Microsoft Research Develops Zozzle JavaScript Malware Detection Tool | threatpost

Microsoft Research Develops Zozzle JavaScript Malware Detection Tool | threatpost.

Microsoft Research just released a paper on Zozzle, software they developed to detect certain types of JavaScript malware.

There are two ways Zozzle can be used:

  • In the browser to block malicious JavaScript before it does any damage
  • Scanning websites to detect malware-laden pages which can then be blacklisted

The question is, is this going to be a valuable tool for detecting and stopping malicious JavaScript? For some comments, I went to slashdot.org – Microsoft Builds JavaScript Malware Detection Tool.

Clearly, the slashdot crowd is anti-Microsoft, but it seems to me there was one insightful comment which I have paraphrased:

HTML5 Tricks Hijack Browsers To Crack Passwords, Spew Spam – Andy Greenberg – The Firewall – Forbes

HTML5 Tricks Hijack Browsers To Crack Passwords, Spew Spam – Andy Greenberg – The Firewall – Forbes.

As usual, new technology spawns new threats. HTML5 will be no different.

HTML5 allows a website to run javascript processes that request data from another site, and to launch invisible scripts “in the background” on a user’s machine for long periods of time, says Kuppan. “With HTML4, after twenty seconds the browser would freeze,” he says.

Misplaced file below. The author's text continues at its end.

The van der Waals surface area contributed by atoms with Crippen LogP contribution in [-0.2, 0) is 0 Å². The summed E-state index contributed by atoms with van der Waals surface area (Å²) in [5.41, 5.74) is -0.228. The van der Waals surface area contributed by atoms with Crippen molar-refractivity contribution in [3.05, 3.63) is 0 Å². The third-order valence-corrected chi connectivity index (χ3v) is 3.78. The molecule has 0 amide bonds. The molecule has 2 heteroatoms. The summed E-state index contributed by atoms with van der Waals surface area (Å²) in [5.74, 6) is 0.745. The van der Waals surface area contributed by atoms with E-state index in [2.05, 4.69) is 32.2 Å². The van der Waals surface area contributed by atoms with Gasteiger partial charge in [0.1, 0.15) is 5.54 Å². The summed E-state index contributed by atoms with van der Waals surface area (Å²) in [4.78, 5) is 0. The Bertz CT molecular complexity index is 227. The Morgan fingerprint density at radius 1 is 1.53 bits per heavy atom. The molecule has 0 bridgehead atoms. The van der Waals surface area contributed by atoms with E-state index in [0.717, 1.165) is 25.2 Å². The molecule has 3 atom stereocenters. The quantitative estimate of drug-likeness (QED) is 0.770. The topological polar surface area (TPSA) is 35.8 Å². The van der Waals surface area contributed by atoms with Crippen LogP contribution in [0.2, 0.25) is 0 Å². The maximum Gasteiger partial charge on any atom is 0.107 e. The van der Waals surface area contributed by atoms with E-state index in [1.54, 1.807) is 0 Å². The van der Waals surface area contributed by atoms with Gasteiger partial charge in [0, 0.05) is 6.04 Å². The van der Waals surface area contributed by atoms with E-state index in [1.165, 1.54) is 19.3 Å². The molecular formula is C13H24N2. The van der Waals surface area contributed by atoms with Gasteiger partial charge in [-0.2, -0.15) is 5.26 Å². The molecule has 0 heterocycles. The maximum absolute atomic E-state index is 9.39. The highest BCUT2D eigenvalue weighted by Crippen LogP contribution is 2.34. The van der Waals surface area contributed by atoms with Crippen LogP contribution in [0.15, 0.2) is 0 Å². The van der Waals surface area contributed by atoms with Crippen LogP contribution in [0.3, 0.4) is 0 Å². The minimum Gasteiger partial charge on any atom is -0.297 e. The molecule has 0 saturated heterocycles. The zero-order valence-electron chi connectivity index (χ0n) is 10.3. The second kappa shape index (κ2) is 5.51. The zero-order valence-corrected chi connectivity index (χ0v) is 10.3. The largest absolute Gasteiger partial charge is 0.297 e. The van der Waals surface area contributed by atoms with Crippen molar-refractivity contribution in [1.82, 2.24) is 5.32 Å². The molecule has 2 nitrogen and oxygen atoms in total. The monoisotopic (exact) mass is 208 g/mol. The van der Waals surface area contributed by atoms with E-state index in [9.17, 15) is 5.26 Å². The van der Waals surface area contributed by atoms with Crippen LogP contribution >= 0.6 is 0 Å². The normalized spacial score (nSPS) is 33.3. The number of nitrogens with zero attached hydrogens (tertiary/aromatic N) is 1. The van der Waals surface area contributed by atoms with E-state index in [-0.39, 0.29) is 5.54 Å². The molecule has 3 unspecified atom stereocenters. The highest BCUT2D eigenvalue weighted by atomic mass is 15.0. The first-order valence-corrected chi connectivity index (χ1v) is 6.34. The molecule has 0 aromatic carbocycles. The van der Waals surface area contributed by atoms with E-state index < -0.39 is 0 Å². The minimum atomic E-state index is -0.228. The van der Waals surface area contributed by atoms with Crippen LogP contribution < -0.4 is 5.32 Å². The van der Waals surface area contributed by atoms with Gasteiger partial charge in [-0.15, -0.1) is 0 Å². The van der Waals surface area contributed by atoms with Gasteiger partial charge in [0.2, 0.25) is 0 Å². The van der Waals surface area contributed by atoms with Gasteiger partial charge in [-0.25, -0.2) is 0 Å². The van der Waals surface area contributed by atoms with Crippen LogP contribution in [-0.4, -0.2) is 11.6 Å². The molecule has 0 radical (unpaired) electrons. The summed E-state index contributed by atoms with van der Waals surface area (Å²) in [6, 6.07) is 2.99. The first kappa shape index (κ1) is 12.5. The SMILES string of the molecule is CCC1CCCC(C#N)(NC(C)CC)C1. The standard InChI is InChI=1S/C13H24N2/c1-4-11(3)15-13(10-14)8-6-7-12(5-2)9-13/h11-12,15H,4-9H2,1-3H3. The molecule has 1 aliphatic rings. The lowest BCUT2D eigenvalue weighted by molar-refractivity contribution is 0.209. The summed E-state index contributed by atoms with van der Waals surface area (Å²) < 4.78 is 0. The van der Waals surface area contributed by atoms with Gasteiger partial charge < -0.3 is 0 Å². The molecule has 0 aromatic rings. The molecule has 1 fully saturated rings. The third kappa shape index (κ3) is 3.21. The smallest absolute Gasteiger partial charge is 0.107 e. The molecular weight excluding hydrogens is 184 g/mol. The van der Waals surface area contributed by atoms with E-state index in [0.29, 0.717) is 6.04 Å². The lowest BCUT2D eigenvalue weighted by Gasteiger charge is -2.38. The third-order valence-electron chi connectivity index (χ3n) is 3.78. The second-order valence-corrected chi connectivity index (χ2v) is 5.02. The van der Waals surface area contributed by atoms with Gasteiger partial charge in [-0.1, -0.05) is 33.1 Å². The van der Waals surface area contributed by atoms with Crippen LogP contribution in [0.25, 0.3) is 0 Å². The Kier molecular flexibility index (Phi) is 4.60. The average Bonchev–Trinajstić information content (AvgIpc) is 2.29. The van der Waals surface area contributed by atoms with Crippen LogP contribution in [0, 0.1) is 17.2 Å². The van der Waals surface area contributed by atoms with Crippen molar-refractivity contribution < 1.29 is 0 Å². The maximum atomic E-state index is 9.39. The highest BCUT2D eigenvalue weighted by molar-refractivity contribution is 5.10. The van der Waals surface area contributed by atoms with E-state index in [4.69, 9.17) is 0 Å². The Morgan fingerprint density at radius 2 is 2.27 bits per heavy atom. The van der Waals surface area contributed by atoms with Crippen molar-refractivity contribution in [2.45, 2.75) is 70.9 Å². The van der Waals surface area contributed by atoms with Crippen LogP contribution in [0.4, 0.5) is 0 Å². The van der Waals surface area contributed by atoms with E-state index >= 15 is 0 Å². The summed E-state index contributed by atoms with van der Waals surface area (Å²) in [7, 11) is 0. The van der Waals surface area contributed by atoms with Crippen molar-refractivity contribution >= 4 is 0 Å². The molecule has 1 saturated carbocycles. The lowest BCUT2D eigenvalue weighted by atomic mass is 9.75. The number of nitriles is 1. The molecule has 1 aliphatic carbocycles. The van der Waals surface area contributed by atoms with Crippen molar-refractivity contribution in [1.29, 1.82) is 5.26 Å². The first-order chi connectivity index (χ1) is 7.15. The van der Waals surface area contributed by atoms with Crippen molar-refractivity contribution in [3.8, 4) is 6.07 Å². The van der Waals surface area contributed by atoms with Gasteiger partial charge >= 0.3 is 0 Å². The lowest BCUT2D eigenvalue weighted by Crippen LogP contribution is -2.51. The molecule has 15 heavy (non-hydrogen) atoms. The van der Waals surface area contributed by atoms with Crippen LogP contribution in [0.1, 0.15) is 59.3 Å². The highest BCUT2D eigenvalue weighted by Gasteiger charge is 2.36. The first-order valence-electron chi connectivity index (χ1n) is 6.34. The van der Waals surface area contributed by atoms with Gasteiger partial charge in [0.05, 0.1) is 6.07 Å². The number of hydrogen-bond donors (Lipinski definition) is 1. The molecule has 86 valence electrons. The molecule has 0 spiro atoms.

And this:

Once the hacker has control of a user’s browser, it can be used to do all the same sorts of unpleasant things that botnets of malware-hijacked computers generally do: By repeatedly requesting data from another site–Kuppan says javascript can make around 10,000 requests a minute–it can overwhelm a target’s server and knock it offline. Or by creating and filling the sort of entry field typically used on corporate websites for leaving feedback, it can send mass emails to a list of addresses.

And this:

To keep users on a page longer while his scripts run, Kuppan suggests a trick that involves a clever form of “clickjacking.” Using javascript, an invisible link can be inserted wherever a user clicks on a page to open another tab with the desired destination. Since most users leave unused tabs unattended, a script can run on the original tab, potentially for hours, without the user’s knowledge.

We will need a tool which gives users better visibility into what’s going on their workstations and the ability to either automatically take actions against anomalous behavior or give users options to take actions.